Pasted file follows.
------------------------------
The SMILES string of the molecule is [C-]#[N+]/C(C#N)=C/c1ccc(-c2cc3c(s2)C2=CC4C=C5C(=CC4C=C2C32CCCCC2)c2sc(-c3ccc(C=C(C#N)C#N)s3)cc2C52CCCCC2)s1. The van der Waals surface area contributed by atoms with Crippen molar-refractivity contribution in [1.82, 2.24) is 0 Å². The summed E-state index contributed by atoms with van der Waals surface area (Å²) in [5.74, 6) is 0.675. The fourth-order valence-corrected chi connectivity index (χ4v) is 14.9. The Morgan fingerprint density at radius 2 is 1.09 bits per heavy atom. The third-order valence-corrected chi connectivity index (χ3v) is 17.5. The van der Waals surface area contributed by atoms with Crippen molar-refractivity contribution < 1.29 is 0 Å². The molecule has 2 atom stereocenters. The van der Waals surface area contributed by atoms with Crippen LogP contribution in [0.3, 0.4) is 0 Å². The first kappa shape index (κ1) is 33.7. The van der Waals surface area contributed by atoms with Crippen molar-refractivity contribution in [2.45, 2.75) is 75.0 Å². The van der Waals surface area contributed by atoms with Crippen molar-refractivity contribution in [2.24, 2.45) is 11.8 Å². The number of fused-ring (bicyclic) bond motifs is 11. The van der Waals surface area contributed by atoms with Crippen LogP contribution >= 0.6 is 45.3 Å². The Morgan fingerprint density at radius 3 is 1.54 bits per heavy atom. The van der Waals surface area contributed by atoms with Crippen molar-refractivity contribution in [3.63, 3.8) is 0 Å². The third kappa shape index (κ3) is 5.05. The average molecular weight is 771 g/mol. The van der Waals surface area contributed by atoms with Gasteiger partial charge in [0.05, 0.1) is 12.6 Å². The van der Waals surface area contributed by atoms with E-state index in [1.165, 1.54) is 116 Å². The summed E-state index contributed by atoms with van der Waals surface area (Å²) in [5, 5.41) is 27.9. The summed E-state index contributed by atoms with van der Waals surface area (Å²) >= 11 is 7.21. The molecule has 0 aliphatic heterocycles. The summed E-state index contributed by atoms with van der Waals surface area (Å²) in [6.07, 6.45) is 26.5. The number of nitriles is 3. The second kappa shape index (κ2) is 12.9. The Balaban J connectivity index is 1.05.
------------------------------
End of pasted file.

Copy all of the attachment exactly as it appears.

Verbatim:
The SMILES string of the molecule is [C-]#[N+]/C(C#N)=C/c1ccc(-c2cc3c(s2)C2=CC4C=C5C(=CC4C=C2C32CCCCC2)c2sc(-c3ccc(C=C(C#N)C#N)s3)cc2C52CCCCC2)s1. The van der Waals surface area contributed by atoms with Crippen molar-refractivity contribution in [1.82, 2.24) is 0 Å². The summed E-state index contributed by atoms with van der Waals surface area (Å²) in [5.74, 6) is 0.675. The fourth-order valence-corrected chi connectivity index (χ4v) is 14.9. The Morgan fingerprint density at radius 2 is 1.09 bits per heavy atom. The third-order valence-corrected chi connectivity index (χ3v) is 17.5. The van der Waals surface area contributed by atoms with Crippen molar-refractivity contribution < 1.29 is 0 Å². The molecule has 2 atom stereocenters. The van der Waals surface area contributed by atoms with Crippen LogP contribution in [0.3, 0.4) is 0 Å². The first kappa shape index (κ1) is 33.7. The van der Waals surface area contributed by atoms with Crippen molar-refractivity contribution in [2.45, 2.75) is 75.0 Å². The van der Waals surface area contributed by atoms with Crippen molar-refractivity contribution in [2.24, 2.45) is 11.8 Å². The number of fused-ring (bicyclic) bond motifs is 11. The van der Waals surface area contributed by atoms with Crippen LogP contribution >= 0.6 is 45.3 Å². The Morgan fingerprint density at radius 3 is 1.54 bits per heavy atom. The van der Waals surface area contributed by atoms with Crippen molar-refractivity contribution in [3.63, 3.8) is 0 Å². The third kappa shape index (κ3) is 5.05. The average molecular weight is 771 g/mol. The van der Waals surface area contributed by atoms with Gasteiger partial charge in [0.05, 0.1) is 12.6 Å². The van der Waals surface area contributed by atoms with E-state index in [1.165, 1.54) is 116 Å². The summed E-state index contributed by atoms with van der Waals surface area (Å²) in [5, 5.41) is 27.9. The summed E-state index contributed by atoms with van der Waals surface area (Å²) >= 11 is 7.21. The molecule has 0 aliphatic heterocycles. The summed E-state index contributed by atoms with van der Waals surface area (Å²) in [6.07, 6.45) is 26.5. The number of nitriles is 3. The second kappa shape index (κ2) is 12.9. The Balaban J connectivity index is 1.05.